November 10, 2002
I have another take on "Little Gain Seen in Patent Filings," Oct. 21. Patents are supposed to reward innovation. But the system rewards patent holders that have the broadest patents and the deepest pockets to protect them. The situation is so bad that companies are patenting the most obvious, simple ideas, such as motorizing something or adding a computer control. Where's the innovation in this? Michael Adams Pacific Palisades
January 24, 2002 |
Marina Dundjerski, a writer who lives in Los Angeles, bought her own Internet domain name, just like millions of other Americans. She also got, at no extra charge, a big scare. A domain name, latimes.com, for instance, is the stuff to the right of the @ sign in an e-mail address. When Dundjerski set up her domain in 2000, she paid a fee good for two years. When the name came up for renewal this month, she went to the Web site of the company that manages her domain-name registration and made a discovery that left her terrified.
CALIFORNIA | LOCAL
May 17, 1990
Sheriff John Gillespie is recognized throughout the state for the quality of his leadership and, in particular, for the innovative approach he brings to law enforcement. Recent news stories indicate John Gillespie is at it again. In his 1990 "State of the Jails" report, Gillespie proposed a "tent city" with a boot-camp regimen set up at the Seabee base at Port Hueneme to house convicted drug users whose time would be served working on public works projects. This could well be a refreshingly direct and cost-effective solution to a host of interrelated problems: relief of jail crowding, substance-abuse counseling, efficient supervision of inmates and the separation of misdemeanor offenders from felons and violent criminals.
CALIFORNIA | LOCAL
April 22, 1996 |
The adjectives "smart" and "innovative" seldom follow the word "government" these days, but that's how a group promoting greater public access to the Internet recently described Ventura County. "It's not common seeing a government spearhead public access to its services," said Timothy Tyndall, executive editor of the RAIN Network, which helps computer users in Ventura, Santa Barbara and San Luis Obispo counties access the Internet. "We thought that was worth recognition."
November 27, 2005
I enjoyed Jane Engle's comments on Song, the creative spinoff owned by Delta ["Song's Legacy Will Live On, Even as the Carrier Bids Adieu," Travel Insider, Nov. 20]. I must agree with her that Song crews are witty, also younger, more friendly and helpful. I have flown on Song, and it is very good. Not only the personal TV in your seatback but also the food, the music downloads and the atmosphere are great. I would rather fly on Song than many other competitors. Ted by United is also good, and its economy class is more spacious.
June 14, 2005
Regarding "To Protect and to Surf" [June 7]: I started paddling and surfing in Santa Monica in 1934 and continued to surf from San Onofre to Point Dume. My first board was a 14-foot-by-15-inch-wide balsa redwood; it was a big challenge to keep it from pearling. At 15, I bought an 11-foot balsa redwood plank and had pioneer surfer Lorrin "Whitey" Harrison shape it. My mother made me an early version of the wet suit out of a shower curtain. It helped with the winter wind, but didn't do much when you took a dive.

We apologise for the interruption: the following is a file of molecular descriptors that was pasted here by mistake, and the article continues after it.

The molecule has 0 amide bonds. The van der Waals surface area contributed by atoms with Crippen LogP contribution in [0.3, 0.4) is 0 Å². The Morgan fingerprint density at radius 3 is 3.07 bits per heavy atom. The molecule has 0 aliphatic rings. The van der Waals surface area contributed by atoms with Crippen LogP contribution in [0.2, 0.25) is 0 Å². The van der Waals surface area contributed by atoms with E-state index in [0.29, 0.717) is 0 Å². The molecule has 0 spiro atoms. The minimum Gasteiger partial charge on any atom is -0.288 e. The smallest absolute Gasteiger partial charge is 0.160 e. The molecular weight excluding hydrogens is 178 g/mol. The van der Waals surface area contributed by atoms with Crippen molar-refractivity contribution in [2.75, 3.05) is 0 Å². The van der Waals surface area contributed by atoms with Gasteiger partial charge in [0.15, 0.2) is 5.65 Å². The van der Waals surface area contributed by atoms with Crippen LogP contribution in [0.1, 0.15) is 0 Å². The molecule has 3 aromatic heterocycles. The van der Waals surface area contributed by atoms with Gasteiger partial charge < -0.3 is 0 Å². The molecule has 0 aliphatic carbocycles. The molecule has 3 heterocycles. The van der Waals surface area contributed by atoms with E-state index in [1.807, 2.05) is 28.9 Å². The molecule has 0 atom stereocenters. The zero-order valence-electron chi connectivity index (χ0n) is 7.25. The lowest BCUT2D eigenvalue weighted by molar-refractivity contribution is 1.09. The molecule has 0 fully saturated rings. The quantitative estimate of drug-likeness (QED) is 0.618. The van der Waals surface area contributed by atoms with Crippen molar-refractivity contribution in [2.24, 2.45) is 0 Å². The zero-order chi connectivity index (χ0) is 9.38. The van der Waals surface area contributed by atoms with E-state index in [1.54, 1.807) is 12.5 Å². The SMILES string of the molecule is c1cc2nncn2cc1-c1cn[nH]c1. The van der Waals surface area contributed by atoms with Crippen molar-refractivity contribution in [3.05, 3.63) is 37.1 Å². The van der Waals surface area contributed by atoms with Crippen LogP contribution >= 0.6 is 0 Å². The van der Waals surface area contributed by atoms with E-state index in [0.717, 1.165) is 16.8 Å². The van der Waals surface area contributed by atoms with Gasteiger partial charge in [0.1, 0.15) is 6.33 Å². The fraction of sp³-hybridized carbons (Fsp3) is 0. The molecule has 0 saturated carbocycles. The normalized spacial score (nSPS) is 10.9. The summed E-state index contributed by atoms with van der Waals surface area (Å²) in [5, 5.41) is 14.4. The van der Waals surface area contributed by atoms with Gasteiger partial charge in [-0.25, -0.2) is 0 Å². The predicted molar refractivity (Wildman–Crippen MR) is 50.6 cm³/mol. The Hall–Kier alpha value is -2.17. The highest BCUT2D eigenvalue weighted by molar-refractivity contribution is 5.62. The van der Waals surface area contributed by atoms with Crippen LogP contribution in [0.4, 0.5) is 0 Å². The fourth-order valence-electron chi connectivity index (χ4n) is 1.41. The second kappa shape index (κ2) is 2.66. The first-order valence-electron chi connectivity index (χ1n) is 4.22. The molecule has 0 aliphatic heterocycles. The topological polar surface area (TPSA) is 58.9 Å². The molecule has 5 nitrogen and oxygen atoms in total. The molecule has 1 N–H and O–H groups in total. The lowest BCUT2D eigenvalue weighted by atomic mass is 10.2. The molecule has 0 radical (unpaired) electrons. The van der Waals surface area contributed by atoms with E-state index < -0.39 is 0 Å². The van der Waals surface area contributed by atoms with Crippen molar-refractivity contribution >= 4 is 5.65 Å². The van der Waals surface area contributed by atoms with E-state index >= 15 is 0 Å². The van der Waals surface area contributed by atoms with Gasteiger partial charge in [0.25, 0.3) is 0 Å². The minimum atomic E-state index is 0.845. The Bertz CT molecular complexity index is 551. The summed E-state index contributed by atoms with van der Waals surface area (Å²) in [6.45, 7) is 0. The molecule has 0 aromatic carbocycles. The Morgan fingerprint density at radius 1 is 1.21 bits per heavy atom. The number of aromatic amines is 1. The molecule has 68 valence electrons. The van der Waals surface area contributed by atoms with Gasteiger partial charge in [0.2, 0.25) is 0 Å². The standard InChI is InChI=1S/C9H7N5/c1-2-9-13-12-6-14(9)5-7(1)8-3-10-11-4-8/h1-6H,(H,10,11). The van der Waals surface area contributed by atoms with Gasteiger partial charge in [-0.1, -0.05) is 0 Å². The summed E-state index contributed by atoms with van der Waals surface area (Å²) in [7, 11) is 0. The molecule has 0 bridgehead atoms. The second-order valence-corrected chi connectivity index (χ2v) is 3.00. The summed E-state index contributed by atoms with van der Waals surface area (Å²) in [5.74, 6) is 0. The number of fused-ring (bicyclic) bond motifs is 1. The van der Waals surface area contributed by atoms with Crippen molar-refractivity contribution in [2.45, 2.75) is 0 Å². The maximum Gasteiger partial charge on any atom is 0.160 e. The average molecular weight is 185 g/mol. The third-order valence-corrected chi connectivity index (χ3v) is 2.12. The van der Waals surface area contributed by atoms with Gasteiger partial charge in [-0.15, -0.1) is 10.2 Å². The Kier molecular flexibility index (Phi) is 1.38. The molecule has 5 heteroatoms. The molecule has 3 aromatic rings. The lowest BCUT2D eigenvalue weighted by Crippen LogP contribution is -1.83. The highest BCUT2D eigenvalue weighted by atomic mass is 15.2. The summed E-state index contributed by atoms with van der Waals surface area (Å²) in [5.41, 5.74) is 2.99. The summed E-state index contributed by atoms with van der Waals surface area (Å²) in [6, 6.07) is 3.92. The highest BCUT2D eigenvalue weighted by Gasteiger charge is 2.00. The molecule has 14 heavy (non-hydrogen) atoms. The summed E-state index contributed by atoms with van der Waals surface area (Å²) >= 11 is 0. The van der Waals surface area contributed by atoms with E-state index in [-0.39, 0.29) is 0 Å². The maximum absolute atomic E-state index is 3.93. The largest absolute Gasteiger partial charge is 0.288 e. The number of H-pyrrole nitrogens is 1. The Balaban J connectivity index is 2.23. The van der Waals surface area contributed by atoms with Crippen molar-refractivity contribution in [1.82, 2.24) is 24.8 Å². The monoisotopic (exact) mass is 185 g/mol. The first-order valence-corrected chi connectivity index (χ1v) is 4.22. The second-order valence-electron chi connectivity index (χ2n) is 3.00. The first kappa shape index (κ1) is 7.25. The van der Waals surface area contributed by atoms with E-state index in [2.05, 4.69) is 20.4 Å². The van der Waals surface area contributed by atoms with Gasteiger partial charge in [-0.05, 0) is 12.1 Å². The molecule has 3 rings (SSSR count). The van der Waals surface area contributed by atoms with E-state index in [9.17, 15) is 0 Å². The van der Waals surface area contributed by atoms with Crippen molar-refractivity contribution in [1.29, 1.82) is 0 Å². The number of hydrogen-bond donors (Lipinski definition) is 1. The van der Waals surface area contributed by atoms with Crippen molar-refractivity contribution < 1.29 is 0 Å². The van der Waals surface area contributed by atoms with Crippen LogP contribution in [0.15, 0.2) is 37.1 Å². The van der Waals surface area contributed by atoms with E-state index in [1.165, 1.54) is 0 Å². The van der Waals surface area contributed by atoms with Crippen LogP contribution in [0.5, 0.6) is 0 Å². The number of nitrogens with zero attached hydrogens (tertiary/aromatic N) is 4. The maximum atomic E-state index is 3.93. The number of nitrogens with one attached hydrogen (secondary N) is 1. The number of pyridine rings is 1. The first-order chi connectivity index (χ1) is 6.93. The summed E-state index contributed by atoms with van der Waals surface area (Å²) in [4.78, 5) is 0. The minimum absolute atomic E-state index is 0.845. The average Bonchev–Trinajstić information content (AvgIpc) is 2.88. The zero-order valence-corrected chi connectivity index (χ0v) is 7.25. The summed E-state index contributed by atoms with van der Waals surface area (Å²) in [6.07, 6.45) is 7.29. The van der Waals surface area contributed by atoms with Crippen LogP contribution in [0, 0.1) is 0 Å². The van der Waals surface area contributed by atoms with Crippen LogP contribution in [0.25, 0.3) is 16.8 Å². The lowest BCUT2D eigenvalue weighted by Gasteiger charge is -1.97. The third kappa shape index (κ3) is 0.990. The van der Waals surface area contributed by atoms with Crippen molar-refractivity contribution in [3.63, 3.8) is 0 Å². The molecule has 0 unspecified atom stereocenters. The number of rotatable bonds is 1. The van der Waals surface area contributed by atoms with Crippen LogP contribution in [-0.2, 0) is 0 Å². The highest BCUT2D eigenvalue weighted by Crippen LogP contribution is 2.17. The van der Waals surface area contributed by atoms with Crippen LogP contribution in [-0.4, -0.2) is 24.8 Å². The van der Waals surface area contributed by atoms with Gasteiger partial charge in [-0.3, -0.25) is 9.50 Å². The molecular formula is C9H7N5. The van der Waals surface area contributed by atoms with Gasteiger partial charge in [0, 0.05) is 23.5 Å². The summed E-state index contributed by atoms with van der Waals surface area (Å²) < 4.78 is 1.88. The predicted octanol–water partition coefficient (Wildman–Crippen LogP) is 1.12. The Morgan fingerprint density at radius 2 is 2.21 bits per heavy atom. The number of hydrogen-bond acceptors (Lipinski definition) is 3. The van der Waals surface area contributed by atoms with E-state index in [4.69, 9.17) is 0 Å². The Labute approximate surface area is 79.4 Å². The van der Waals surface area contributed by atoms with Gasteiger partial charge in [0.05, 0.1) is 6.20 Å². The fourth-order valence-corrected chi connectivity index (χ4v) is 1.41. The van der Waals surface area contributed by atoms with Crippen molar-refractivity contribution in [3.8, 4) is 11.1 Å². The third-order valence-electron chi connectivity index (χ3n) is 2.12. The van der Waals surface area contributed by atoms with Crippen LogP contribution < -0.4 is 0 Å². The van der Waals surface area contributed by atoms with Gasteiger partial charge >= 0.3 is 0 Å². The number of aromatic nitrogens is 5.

December 5, 2004
The question on everyone's mind at the opening of Los Angeles Opera's new production of "Vanessa" at the Dorothy Chandler Pavilion last weekend wasn't about Samuel Barber's music. It was: What was that black box at the front of the stage? Normally, you might find a prompter's box there, a kind of phone booth where a person hides to assist singers with their lines and cues. But this box looked far too small for that. Even a child couldn't fit into it.
HOME & GARDEN
April 3, 2008
With an eye on green design, Cisco Home uses reclaimed wood -- Douglas fir or teak -- for its adjustable Katso stool, bottom left, $650, and the Tilo, right, in three sizes from $495. Both sport tractor-style seats made from reclaimed wood on a steel base. The Los Angeles manufacturer employed local glassblowers to create blue pendant lamps modeled after vintage wine jugs and to reduce fuel and shipping costs. The lighting fixtures sell for $395 to $495.
May 23, 2002 |
It's going to be a summer of seek and ye shall find for Southland fans of jazz and world music in search of something beyond the tried and true. Innovative major events are in short supply, in part because of unimaginative programming at the Hollywood Bowl, and a general paucity of jazz and world music bookings at venues such as the Universal Amphitheatre and the Greek Theatre. This means that for anyone loath to revisit the same big-name headliners--Tony Bennett? again?
June 28, 1992 |
Tradition says caviar comes from sturgeon and the best comes from beluga sturgeon that swim Russia's salty Caspian Sea. But Carolyn Collins aims to turn such convention on its ear. Her products hail from the Great Lakes and other North American bodies of water. The roe--eggs still in the ovarian membrane--come from fish such as salmon, trout, freshwater sturgeon and whitefish.